10-Year Cumulative Incidence and Indications for Revision Total Knee Arthroplasty Among Patients who have Sickle Cell Disease

Document Type

Journal Article

Publication Date



The Journal of arthroplasty




Etiology; Revision; Sickle Cell Disease; Survivorship; Total Knee Arthroplasty


INTRODUCTION: Literature regarding total knee arthroplasty (TKA) outcomes in sickle cell disease (SCD) is limited. Moreover, 10-year survivorship of SCD implants is unknown. This study aimed to observe 10-year cumulative incidence and indications for revision TKA in patients who did and did not have SCD. METHODS: Patients who underwent primary TKA were identified using a large national database. The SCD patients were matched by age, sex, and a comorbidity index to a control cohort in a 1:4 ratio. The 10-year cumulative incidence rates were determined using Kaplan-Meier survival analyses. Multivariable analyses were conducted using Cox proportional hazard modeling. Chi-squared analyses were conducted to compare indications for revision between cohorts. In total, 1,010 SCD patients were identified, 100,000 patients included in the unmatched control, and 4,020 patients included in the matched control. RESULTS: Compared to the unmatched control cohort, SCD patients exhibited higher 10-year all-cause revision (HR: 1.86; P < 0.001) with higher proportions of revisions for periprosthetic joint infection (PJI) (P < 0.001), aseptic loosening (P < 0.001), and hematoma (P<0.001). Compared to the matched control, SCD patients had higher 10-year all-cause revision (Hazard Ratio (HR): 1.39; P = 0.034) with a higher proportion of revisions for PJI (P = 0.044), aseptic loosening (P = 0.003), and hematoma (P = 0.019). DISCUSSION: Independent of other comorbidities, SCD patients are more likely to undergo revisions for PJI, aseptic loosening, and hematoma compared to patients who do not have SCD. Due to the high-risk of these complications, peri- and postoperative surgical optimization should be enforced in SCD patients.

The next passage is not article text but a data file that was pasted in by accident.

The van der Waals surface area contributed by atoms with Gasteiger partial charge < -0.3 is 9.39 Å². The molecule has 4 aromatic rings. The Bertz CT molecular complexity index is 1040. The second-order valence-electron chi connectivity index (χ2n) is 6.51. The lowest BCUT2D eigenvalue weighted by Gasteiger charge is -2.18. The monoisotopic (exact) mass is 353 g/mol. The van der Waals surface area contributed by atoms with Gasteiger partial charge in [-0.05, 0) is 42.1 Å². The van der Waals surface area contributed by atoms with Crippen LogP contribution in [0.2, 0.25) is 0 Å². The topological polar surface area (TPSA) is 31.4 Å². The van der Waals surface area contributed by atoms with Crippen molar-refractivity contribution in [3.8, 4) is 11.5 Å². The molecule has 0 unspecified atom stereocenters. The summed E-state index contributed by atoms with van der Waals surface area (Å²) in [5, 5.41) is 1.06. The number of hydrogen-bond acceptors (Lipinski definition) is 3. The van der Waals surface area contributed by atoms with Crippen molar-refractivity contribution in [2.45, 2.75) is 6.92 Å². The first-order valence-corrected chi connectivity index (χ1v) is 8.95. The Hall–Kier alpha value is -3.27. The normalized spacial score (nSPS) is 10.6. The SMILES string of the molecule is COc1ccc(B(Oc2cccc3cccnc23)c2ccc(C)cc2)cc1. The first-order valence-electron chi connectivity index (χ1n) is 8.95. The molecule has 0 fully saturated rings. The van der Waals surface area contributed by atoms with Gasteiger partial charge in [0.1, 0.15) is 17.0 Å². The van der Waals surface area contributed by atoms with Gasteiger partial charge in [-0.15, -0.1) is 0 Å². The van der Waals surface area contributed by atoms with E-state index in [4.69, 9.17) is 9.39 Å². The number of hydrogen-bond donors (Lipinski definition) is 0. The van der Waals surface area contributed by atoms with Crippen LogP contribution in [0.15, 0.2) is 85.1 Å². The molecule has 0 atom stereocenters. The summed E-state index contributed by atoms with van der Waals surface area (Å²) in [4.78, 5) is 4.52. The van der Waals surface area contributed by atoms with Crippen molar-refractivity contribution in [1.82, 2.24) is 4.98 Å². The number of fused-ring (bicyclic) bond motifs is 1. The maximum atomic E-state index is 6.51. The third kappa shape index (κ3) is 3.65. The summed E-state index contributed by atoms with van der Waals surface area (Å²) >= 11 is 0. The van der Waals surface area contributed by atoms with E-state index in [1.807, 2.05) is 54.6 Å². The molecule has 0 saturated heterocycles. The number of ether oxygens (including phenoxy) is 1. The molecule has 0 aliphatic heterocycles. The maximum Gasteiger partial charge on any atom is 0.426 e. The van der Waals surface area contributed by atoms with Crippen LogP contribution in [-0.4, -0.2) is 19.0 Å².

School of Medicine and Health Sciences Resident Works